1. The oldest and leading foreign bank in China has launched an AR app called 'Breeze Living' on iPhone. It provides location-based services such as discount coupons.
2. The leading private-sector bank in India has introduced AR in its mobile application 'Near me'. It lists all the dining destinations, shopping centers, ATMs, branches, and many other things.

Virtual banking

Banking industry is undergoing a massive change, mainly due to emergence of changed customer expectations driven by technology. End-to-end digital banking is the key to great customer experience. AR app user can just scan his account number and with all displayed options, he can manage his account, make payments, and explore new products. User can hold his mobile camera on a product image and AR brings in the complete brochure alive!! With AR in place, the customer can even expect his personal banker virtually available in his living room, helping in finance management.

Banks in different regions have started adopting AR applications.
1. One of the leading bank in Australia has launched an interesting AR app for iOS devices, making account management possible. Customers can check their card balance, make payments, find the closest bank or ATM branches, etc.
2. Industry leader bank in Poland has enabled AR feature on their mobile app. Customer can point the phone camera at the banner on their website and avail augmented 360-degree product information and avail attractive interest rates!!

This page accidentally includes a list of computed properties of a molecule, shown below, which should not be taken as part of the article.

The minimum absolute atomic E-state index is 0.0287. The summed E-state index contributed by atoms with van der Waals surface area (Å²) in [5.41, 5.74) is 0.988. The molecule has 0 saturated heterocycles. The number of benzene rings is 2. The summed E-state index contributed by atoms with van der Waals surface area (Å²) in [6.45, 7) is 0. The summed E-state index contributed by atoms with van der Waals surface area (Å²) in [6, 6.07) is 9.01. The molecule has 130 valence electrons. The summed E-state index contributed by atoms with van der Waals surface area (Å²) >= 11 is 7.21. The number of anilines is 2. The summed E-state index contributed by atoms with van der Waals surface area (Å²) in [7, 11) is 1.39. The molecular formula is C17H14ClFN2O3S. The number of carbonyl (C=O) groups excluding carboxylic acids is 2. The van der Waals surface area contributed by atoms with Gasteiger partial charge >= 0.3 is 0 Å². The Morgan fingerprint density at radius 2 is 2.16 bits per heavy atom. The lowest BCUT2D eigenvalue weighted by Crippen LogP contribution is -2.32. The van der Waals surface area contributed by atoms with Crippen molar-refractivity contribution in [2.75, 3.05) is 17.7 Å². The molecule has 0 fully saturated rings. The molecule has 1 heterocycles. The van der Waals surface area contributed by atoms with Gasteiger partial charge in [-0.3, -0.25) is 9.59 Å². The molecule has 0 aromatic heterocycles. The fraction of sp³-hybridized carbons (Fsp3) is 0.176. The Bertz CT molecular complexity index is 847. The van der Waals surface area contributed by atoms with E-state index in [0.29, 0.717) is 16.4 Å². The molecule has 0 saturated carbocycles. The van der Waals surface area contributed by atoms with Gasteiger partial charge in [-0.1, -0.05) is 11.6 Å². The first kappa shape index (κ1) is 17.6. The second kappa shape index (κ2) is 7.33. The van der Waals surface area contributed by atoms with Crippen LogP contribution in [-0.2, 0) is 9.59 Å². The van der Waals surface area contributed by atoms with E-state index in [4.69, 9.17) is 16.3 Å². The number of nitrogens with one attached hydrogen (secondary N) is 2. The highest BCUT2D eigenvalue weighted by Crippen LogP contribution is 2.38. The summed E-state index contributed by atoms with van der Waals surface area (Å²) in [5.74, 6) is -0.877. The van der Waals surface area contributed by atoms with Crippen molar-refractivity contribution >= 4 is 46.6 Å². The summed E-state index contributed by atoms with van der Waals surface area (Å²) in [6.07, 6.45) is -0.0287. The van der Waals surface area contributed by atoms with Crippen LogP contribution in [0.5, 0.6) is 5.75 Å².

3. UAE's largest bank has launched the first virtual bank branch in the world using VR / AR features on new Apple Watch banking application.

Emerging banks or fintechs can adopt AR banking techniques, rather than setting up traditional brick-and-mortar branches . These banks will provide enhanced experience to customers and save the operational cost as well.

Mortgage and lending services

Banks can adopt the AR solutions to provide rich experience to potential lending or mortgage customers. Combined with location-based services, AR solution can help in property searches, listing down all details of property, view properties and display special offers when a device is pointed at it. This can further be enhanced for personal lending services.
Mortgage and lending services with AR applications are provided by the banks across all geographies:
1. Leading Australian mortgage provider has developed iPhone apps which are used for making property search decisions by giving property listings and detailed information on particular properties.